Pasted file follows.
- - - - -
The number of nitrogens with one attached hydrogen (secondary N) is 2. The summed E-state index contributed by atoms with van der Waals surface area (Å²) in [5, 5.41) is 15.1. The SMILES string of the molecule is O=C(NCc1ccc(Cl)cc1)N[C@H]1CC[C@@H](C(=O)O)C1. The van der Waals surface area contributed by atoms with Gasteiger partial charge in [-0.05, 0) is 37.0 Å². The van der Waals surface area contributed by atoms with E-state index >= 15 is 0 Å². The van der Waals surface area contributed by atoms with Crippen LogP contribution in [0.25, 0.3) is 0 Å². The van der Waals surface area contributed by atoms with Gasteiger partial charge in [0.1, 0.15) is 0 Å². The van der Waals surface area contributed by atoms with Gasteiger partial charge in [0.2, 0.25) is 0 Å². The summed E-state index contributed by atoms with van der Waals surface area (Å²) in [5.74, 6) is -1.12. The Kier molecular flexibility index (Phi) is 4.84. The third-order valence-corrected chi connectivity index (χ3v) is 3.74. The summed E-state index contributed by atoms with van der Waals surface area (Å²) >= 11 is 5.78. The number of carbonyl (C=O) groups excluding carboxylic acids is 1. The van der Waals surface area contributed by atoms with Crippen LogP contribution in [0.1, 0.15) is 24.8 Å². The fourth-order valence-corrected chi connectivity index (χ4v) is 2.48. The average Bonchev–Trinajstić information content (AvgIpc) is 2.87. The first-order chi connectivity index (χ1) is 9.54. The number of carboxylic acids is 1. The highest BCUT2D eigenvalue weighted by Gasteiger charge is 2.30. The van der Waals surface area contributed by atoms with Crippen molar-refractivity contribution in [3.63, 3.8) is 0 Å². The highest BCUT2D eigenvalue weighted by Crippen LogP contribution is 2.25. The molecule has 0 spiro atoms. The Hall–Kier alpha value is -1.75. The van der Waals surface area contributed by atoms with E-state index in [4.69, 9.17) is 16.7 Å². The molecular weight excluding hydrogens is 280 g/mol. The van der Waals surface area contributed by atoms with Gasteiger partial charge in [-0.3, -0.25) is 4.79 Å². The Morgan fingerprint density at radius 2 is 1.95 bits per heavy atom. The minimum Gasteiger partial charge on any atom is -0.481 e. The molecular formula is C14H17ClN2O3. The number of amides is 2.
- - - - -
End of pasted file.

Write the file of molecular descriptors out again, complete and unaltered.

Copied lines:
The number of nitrogens with one attached hydrogen (secondary N) is 2. The summed E-state index contributed by atoms with van der Waals surface area (Å²) in [5, 5.41) is 15.1. The SMILES string of the molecule is O=C(NCc1ccc(Cl)cc1)N[C@H]1CC[C@@H](C(=O)O)C1. The van der Waals surface area contributed by atoms with Gasteiger partial charge in [-0.05, 0) is 37.0 Å². The van der Waals surface area contributed by atoms with E-state index >= 15 is 0 Å². The van der Waals surface area contributed by atoms with Crippen LogP contribution in [0.25, 0.3) is 0 Å². The van der Waals surface area contributed by atoms with Gasteiger partial charge in [0.1, 0.15) is 0 Å². The van der Waals surface area contributed by atoms with Gasteiger partial charge in [0.2, 0.25) is 0 Å². The summed E-state index contributed by atoms with van der Waals surface area (Å²) in [5.74, 6) is -1.12. The Kier molecular flexibility index (Phi) is 4.84. The third-order valence-corrected chi connectivity index (χ3v) is 3.74. The summed E-state index contributed by atoms with van der Waals surface area (Å²) >= 11 is 5.78. The number of carbonyl (C=O) groups excluding carboxylic acids is 1. The van der Waals surface area contributed by atoms with Crippen LogP contribution in [0.1, 0.15) is 24.8 Å². The fourth-order valence-corrected chi connectivity index (χ4v) is 2.48. The average Bonchev–Trinajstić information content (AvgIpc) is 2.87. The first-order chi connectivity index (χ1) is 9.54. The number of carboxylic acids is 1. The highest BCUT2D eigenvalue weighted by Gasteiger charge is 2.30. The van der Waals surface area contributed by atoms with Crippen molar-refractivity contribution in [3.63, 3.8) is 0 Å². The highest BCUT2D eigenvalue weighted by Crippen LogP contribution is 2.25. The molecule has 0 spiro atoms. The Hall–Kier alpha value is -1.75. The van der Waals surface area contributed by atoms with E-state index in [4.69, 9.17) is 16.7 Å². The molecular weight excluding hydrogens is 280 g/mol. The van der Waals surface area contributed by atoms with Gasteiger partial charge in [-0.3, -0.25) is 4.79 Å². The Morgan fingerprint density at radius 2 is 1.95 bits per heavy atom. The minimum Gasteiger partial charge on any atom is -0.481 e. The molecular formula is C14H17ClN2O3. The number of amides is 2.